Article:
In a small bowl, combine the olive oil, maple syrup, mustard, vinegar and seasoning.  Toss with arugula and pears, and top with crumbled gorgonzola.
{adapted from Real Simple}

Layered Sweet Potato Torte

Serves 8

I assembled the torte the night before and just popped it in the oven the night of.  Huge time saver!

2 lbs organic sweet potatoes (I ended up using about 3 potatoes), thinly sliced on a mandoline
1 lb swiss chard, stems removed
2 cloves garlic, minced
1 small red onion, chopped
4 tsp fresh rosemary, finely chopped
1/4 cup olive oil (for brushing)
3 oz. Taleggio or gorgonzola (optional), crumbled
Sea salt and fresh ground pepper to taste

Preheat oven to 450 F.  Brush 9 inch springform pan with olive oil.  Stack 6 leaves of swiss chard on cutting board and roll into a tight cylinder.  Slice cylinder into thin strands (chiffonade).  Repeat with remaining chard.  Place one sweet potato slice into the center of the pan, and begin to arrange the slices around in concentric circles, overlapping pieces by at least half, until entire bottom of pan is covered.  Brush with olive oil and sprinkle with about 1/3 of the rosemary and garlic.  Season with salt and pepper.  Spread 1 cup of swiss chard over the layer, sprinkle with 1/3 of the onion and 1/3 of the crumbled gorgonzola (if you’re using it).  Cover with another layer of sweet potatoes, press the layers down, and repeat layering 2 more times.  Place torte on baking sheet and cover with foil.  Bake 45 minutes, uncover, and bake another15 minutes.  Cool for 15 minutes, and press top of torte to remove excess liquid.  Turn torte upside down, unmold, and serve.  For a crispier top, unmold top down onto a baking sheet, brush top with olive oil, and broil for another 3 to 5 minutes, until potato slices start to brown and curl upward.  Cool 10 minutes before serving.

{Adapted from Vegetarian Times}

Braised Red Cabbage with Apples and Tempeh

Serves 8

This super hearty take on traditional German braised cabbage is loaded with protein, and has a delicious sweet and sour flavor.  This dish also reheats really well, just add a little bit of cider if there isn’t liquid in the bottom of the pot, and warm on low heat.


1 8 oz package organic tempeh
2 lb red cabbage, quartered, cored, and thinly sliced
2 large organic sweet/tart apples, cored and chopped
1 large red onion, chopped
1 1/2 tbsp olive oil
1 tbs organic tamari
1/2 cup sweet apple cider
1/3 cup balsamic vinegar
2 tbsp organic agave
Sea salt and pepper to taste

Cut tempeh width wise into 1/2 inch strips. Heat about 1 1/2 tsp of olive oil in a skillet over medium heat.  Add tempeh and saute about 4 minutes, or until browned.  Stir in tamari and 1/2 cup water.  Simmer about 5 minutes, or until liquid has been absorbed, turning occasionally.  Cool, and cut tempeh into squares.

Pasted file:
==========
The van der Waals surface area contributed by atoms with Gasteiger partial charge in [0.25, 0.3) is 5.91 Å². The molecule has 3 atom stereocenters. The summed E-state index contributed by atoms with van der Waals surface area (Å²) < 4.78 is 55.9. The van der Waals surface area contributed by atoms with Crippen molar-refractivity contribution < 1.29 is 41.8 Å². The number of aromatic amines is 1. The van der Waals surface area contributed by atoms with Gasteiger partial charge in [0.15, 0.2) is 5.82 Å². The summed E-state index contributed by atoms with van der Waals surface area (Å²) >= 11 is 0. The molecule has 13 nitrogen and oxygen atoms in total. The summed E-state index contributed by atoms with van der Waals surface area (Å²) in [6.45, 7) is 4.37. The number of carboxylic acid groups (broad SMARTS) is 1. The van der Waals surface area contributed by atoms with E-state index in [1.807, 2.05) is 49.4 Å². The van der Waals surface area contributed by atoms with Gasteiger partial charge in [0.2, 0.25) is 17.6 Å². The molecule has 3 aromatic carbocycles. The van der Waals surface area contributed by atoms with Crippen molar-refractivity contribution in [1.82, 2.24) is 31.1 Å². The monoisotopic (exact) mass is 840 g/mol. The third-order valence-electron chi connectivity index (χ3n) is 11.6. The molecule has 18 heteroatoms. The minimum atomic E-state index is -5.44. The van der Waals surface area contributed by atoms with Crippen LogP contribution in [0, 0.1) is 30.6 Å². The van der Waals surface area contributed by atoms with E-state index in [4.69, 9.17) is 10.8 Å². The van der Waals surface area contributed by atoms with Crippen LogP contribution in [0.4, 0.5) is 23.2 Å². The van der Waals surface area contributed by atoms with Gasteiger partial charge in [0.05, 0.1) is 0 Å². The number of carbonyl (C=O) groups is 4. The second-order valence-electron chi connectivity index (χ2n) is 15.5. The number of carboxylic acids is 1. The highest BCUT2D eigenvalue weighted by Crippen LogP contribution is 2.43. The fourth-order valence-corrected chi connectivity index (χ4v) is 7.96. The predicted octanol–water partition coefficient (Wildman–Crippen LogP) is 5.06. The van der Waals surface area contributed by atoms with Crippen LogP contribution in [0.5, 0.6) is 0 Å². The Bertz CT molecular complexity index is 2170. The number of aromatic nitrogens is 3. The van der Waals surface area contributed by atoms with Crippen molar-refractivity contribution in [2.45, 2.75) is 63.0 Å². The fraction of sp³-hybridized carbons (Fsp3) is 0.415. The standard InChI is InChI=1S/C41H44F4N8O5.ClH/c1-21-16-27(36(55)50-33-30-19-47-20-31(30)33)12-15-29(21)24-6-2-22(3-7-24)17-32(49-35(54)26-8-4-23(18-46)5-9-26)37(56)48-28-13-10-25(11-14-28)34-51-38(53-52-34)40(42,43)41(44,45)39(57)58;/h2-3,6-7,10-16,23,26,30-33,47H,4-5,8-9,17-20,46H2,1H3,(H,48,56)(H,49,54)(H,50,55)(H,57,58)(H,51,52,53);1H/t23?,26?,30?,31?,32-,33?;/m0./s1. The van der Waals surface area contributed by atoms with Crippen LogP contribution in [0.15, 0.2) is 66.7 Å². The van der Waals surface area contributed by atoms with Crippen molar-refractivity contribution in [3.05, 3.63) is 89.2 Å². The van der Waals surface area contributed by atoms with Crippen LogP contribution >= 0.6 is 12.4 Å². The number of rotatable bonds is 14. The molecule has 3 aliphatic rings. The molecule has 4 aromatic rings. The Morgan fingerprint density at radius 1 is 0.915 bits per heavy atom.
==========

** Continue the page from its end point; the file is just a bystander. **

Heat remaining olive oil in a large pot over medium-high heat.  Add onions and apples, and saute for about 12 minutes.  Stir in cabbage, apple cider, vinegar and agave.  Reduce heat to medium, cover, and cook for about 25 minutes, or until cabbage is tender, stirring occasionally.  Stir in tempeh and season with salt and pepper.

Gluten-Free, Vegan Apple Crisp

Serves 8

I ADORE this apple crisp recipe, and using the delicious, organic apples we picked the day we got engaged just made the whole thing that much sweeter.


For the filling:
4 lbs. organic apples
1/4 cup organic agave (or less, depending on preference)
1/2 cup apple cider or water
1 tbsp arrowroot powder
1 tsp cinnamon
1/2 tsp ground nutmeg
1/8 tsp ground cloves
1/4 tsp allspice
1/2 cup organic raisins or dried cranberries (optional)

For the topping:
1 cup organic rolled oats
1 cup gluten free flour or baking mix (I use Bob’s Red Mill)
1/2 cup maple sugar
1/2 tsp baking powder
1/2 tsp cinnamon
1/3 cup coconut oil
3 tbsp almond milk or coconut milk
1 tsp vanilla
1/4 tsp salt

Preheat oven to 350 F.  Peel, core, and slice apples into 3/4 inch chunks.  Dissolve arrowroot in apple cider or water, set aside.  Place apples and raisins or cranberries (if using) in a mixing bowl.  Add spices and mix.  Pour into a baking dish.  Pour arrowroot mixture over the apples.  To prepare the topping, mix all the dry ingredients in a mixing bowl, add melted Earth Balance, milk, and vanilla.  Mix well until the consistency is crumbly.  Crumble topping over the apples, and bake for 45 minutes.  Remove from oven and let cool for at least 15 minutes before serving.

{Adapted from Post Punk Kitchen}


{Images: Pinterest}